In 1989 Hurricane Hugo blew through Charlotte, knocking down trees and power lines – and pushing back the city’s primary elections.
Could Hurricane Irma do the same?
“We are monitoring weather conditions closely,” said Patrick Gannon, a spokesman for the state elections board.
State Elections Director Kim Strach could postpone Tuesday’s scheduled primaries if she decides that Irma would disrupt the elections.
She won’t make that call until forecasters have a better sense of the path of the storm, which is now predicted to hit the east coast of Florida on Monday.
Charlotte is one of only three North Carolina jurisdictions with partisan primaries scheduled Tuesday. The others are in Cleveland and Cherokee counties.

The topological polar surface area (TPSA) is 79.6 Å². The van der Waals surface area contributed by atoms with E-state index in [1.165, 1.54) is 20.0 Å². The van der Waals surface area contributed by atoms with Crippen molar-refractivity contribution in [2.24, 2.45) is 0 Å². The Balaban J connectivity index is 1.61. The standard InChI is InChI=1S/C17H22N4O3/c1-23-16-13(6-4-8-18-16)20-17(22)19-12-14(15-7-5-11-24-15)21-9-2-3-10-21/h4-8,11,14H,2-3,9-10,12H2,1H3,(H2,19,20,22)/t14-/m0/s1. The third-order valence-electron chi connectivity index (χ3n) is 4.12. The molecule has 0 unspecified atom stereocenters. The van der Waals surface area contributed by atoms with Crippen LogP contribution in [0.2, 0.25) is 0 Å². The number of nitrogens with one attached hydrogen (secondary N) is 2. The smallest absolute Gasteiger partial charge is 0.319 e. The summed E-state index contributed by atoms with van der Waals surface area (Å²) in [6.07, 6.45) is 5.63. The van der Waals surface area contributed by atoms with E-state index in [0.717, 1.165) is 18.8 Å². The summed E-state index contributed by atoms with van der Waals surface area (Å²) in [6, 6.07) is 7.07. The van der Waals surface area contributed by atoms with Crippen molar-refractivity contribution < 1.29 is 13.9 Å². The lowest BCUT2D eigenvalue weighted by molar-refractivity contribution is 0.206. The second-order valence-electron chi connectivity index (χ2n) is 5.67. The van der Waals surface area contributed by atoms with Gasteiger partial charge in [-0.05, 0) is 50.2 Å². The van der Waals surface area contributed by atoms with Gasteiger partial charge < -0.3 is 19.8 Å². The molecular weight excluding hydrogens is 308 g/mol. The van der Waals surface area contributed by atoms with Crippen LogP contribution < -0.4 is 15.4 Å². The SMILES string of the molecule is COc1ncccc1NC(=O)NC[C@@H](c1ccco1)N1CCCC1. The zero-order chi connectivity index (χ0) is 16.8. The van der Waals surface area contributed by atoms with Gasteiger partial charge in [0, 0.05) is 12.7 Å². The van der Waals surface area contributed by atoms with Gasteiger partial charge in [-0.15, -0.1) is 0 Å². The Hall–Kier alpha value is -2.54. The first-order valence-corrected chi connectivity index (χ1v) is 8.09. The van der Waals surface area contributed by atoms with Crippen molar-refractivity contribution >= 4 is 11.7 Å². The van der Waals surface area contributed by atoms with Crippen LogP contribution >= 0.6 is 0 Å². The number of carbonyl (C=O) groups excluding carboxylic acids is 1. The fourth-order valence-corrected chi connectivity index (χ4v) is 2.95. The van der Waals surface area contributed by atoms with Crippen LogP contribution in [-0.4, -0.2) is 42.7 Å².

In 1989, Charlotte primaries were scheduled five days after Hugo hit town on Sept. 21. Elections officials postponed them for two weeks.
The hurricane even became an issue in one City Council primary.
When incumbent Democrat Charlie Dannelly went on the radio to talk about the storm’s impact on his district, challenger Hoyle Martin accused him of exploiting Hugo for political gain. He called Dannelly’s interview a “free political plug.”
Unlike 1989, there’s now early voting. Through Tuesday, 5,266 voters had already cast primary ballots.